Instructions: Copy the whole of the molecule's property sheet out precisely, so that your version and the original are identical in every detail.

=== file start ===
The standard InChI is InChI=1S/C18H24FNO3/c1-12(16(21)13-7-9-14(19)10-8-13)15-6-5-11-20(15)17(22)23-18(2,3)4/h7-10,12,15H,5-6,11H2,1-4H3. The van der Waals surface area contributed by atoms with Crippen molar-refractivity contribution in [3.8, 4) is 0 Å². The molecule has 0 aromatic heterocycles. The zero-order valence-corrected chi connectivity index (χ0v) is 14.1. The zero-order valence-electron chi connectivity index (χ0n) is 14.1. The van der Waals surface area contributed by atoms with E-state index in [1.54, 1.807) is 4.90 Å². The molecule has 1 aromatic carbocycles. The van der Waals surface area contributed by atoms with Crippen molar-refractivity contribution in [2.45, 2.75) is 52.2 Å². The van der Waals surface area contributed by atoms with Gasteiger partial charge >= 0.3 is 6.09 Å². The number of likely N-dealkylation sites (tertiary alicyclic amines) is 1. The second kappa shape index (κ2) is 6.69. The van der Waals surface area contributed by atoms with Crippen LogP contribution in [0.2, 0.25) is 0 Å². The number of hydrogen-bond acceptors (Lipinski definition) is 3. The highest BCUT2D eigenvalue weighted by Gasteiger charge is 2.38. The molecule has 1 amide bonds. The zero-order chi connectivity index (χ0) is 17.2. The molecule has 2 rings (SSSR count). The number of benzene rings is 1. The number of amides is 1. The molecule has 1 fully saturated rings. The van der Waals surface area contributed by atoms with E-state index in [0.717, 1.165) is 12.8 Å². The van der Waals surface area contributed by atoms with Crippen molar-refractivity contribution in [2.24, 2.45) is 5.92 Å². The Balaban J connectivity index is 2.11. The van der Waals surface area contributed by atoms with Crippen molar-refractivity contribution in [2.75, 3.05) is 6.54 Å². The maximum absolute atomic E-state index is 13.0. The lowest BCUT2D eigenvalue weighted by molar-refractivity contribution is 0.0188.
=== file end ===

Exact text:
The standard InChI is InChI=1S/C18H24FNO3/c1-12(16(21)13-7-9-14(19)10-8-13)15-6-5-11-20(15)17(22)23-18(2,3)4/h7-10,12,15H,5-6,11H2,1-4H3. The van der Waals surface area contributed by atoms with Crippen molar-refractivity contribution in [3.8, 4) is 0 Å². The molecule has 0 aromatic heterocycles. The zero-order valence-corrected chi connectivity index (χ0v) is 14.1. The zero-order valence-electron chi connectivity index (χ0n) is 14.1. The van der Waals surface area contributed by atoms with E-state index in [1.54, 1.807) is 4.90 Å². The molecule has 1 aromatic carbocycles. The van der Waals surface area contributed by atoms with Crippen molar-refractivity contribution in [2.45, 2.75) is 52.2 Å². The van der Waals surface area contributed by atoms with Gasteiger partial charge >= 0.3 is 6.09 Å². The number of likely N-dealkylation sites (tertiary alicyclic amines) is 1. The second kappa shape index (κ2) is 6.69. The van der Waals surface area contributed by atoms with Crippen LogP contribution in [0.2, 0.25) is 0 Å². The number of hydrogen-bond acceptors (Lipinski definition) is 3. The highest BCUT2D eigenvalue weighted by Gasteiger charge is 2.38. The molecule has 1 amide bonds. The zero-order chi connectivity index (χ0) is 17.2. The molecule has 2 rings (SSSR count). The number of benzene rings is 1. The number of amides is 1. The molecule has 1 fully saturated rings. The van der Waals surface area contributed by atoms with E-state index in [0.717, 1.165) is 12.8 Å². The van der Waals surface area contributed by atoms with Crippen molar-refractivity contribution in [2.24, 2.45) is 5.92 Å². The Balaban J connectivity index is 2.11. The van der Waals surface area contributed by atoms with Crippen molar-refractivity contribution in [2.75, 3.05) is 6.54 Å². The maximum absolute atomic E-state index is 13.0. The lowest BCUT2D eigenvalue weighted by molar-refractivity contribution is 0.0188.